They took my fork

This Friday I am leading a workshop titled "Decoding Military Landscapes" with Javier Arbona and Bryan Finoki. The aim of this workshop is to find a means for bringing awareness of invisible militarizations of space in the cities we live in.

But what do we mean by militarization of everyday space? A simple example and one which I relentlessly documented as I traveled last year is the baggage screening machine at airports. An airport is a highly militarized space as we are all flying around in potential missiles. We are familiar with the routine of removing metals, isolating liquids, etc etc. so that our bodies may pass through into the sterilized security zone of the airport's interior.

The fact that we have become so neutralized to, and even appreciative of this routine, is bewildering. It is the contemporary 'walled city'. Is the baggage security check our only means of defense? Hardly. Part of the agenda of this workshop is to ask first how far does the military penetrate into our daily lives and then how do we document and archive this?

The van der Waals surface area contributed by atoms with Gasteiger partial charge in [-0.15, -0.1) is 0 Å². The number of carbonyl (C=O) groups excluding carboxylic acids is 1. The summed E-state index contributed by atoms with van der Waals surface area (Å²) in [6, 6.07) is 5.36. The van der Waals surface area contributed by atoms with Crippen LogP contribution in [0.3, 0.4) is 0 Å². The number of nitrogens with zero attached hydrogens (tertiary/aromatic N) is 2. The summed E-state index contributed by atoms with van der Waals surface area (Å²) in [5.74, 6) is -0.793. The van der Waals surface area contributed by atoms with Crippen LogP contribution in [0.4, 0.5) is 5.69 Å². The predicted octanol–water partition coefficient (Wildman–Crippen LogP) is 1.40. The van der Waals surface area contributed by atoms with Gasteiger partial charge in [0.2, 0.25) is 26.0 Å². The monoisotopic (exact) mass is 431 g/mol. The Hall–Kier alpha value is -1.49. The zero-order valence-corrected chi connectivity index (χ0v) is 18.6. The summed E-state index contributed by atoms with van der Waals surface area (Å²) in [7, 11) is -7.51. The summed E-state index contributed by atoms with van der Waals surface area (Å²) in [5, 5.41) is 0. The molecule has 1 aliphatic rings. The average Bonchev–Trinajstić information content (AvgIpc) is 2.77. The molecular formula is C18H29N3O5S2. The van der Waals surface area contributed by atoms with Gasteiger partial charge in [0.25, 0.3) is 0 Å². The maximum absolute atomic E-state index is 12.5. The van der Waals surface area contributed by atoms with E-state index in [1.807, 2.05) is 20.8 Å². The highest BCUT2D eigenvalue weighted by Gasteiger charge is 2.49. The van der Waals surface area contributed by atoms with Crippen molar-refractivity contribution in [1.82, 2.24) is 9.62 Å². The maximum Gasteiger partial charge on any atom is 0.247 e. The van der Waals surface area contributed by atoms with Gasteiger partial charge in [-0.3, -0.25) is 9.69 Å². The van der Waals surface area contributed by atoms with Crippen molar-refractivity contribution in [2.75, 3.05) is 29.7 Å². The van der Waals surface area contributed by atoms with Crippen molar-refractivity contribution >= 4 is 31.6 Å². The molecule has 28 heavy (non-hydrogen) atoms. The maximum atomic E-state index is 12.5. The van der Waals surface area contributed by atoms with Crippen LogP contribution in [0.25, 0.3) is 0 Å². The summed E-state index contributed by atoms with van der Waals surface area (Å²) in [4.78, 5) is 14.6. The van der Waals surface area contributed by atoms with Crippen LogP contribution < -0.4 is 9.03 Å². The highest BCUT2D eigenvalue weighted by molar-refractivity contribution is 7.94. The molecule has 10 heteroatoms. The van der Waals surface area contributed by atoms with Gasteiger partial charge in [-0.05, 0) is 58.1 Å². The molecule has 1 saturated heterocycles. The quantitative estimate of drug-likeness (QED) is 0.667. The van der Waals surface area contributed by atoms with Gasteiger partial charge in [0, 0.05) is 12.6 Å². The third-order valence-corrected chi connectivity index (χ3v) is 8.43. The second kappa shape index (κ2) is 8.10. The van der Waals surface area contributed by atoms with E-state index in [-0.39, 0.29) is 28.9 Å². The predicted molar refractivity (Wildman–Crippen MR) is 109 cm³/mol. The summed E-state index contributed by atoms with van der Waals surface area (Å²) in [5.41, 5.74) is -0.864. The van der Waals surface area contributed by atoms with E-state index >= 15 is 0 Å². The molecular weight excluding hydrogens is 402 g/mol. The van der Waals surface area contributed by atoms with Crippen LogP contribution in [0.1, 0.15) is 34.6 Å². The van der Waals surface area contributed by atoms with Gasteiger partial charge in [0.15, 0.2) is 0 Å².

In this particular example, how is the spatial experience of passage through this 'wall' mediated by this security check? What is the literal experience of the check itself, and does it constitute a military appropriation of private space? It is my desire to archive how these spaces have been militarized through the recording of sound.

In this particular example, a fork which was part of a camping set that I bought at the Kathmandu outfitters in New Zealand is confiscated by security at the airport in Athens.

The recording begins with the mic setup in my bag, and you then pass to the interior of the screening machine, and then you are inspected by the security officer. As you can probably guess, it was a much-loved fork. Listen: